Has the Bass Lost its Mojo?

You used to know the song by the bassline. Are we getting gipped?

By Jon Liebman
Week of March 30, 2020

Any list of iconic bass players is certain to include names like James Jamerson and Duck Dunn near the top, particularly when the focus is on soul and R&B. Music was definitely different in the ‘60s and ‘70s. What’s more, basslines were different from what they are today.

I had a very inspiring interview with dUg Pinnick, published this week on FBPO, in which he weighed in on that very subject. In the course of our conversation dUg made some pretty powerful statements about the state of bass that are sure to make a lot of people perk up.

Basically, his message was that bass playing just isn’t what it used to be, and that the instrument has lost its identity. Can that really be true?

Specifically, dUg cites Dunn and Jamerson, and others from the Stax/Volt and Motown periods, as the ones who got it right. “Those are the bass players that taught us how to play bass,” says dUg, “not follow a guitar,” underscoring the stark difference in the way the bass role used to be filled. “Back in the day, bass players dominated,” he says. “You knew the song by the bassline.”

Nowadays, it’s all different, says dUg. Instead of being the instrument that makes the people dance, the bass has been relegated to the background, copying guitar and piano riffs, losing its independence in the process. “It’s annoying when you put a record on and all you hear is guitar,” dUg says. “The bass is so far in the background, you can’t hear it.” Especially because they’re not playing anything unique, he contends.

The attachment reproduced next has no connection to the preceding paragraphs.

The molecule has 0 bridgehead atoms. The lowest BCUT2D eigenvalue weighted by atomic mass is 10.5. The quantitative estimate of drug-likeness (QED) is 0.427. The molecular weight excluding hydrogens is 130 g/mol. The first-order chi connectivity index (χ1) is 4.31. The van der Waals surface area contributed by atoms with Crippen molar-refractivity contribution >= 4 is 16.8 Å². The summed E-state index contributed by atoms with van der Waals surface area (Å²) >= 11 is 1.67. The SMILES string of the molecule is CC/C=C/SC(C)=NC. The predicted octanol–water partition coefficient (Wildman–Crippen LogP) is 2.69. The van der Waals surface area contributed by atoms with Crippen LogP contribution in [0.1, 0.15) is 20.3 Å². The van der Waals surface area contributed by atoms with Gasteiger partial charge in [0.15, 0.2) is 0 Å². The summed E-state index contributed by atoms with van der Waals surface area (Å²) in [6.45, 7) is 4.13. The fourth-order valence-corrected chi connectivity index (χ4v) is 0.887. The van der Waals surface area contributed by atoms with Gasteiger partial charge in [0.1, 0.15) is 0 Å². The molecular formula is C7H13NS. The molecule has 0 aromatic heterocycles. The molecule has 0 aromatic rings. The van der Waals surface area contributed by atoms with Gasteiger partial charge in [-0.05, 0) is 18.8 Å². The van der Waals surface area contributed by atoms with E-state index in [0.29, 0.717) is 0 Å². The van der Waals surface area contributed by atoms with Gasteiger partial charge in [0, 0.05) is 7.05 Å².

Instead of being inspired by what they could be hearing, he says, people are missing out on an important part of music today. The lack of identifiable bass has sapped out the excitement that used to exist for the instrument “because there’s nothing there to listen to. You’re gipping the people.”

I suppose there could be some truth to what dUg’s saying, depending on how you spin it. It really depends on what you’re listening to. The fact that styles change, is not necessarily a bad thing. At For Bass Players Only, we’re all about the groove. All of our lessons and courses are groove-oriented, even the Scales & Theory and Sight Reading courses!

I have enormous respect for James Jamerson and Duck Dunn. I say if the song calls for a soulful or Motown-inspired danceable bass line, go for it. And if the song is better served with low, growling whole notes, then play the most beautiful low, growling whole notes you’ve got. As long as you’re sensitive to what’s going on around you and you give the music whatever it needs, you’ve got the makings of a good bass player.

How about you? Have a thought on the subject? Leave a comment below and let me know what you think. In the meantime, you can watch my interview with dUg here.

These must-have James Jamerson and Duck Dunn transcription books are available in the FBPO store:

Standing in the Shadows of Motown: The Life and Music of Legendary Bassist James Jamerson



Soul Fingers: The Music & Life of Legendary Bassist Donald “Duck” Dunn




Comments on Has the Bass Lost its Mojo?

  1. Rene says: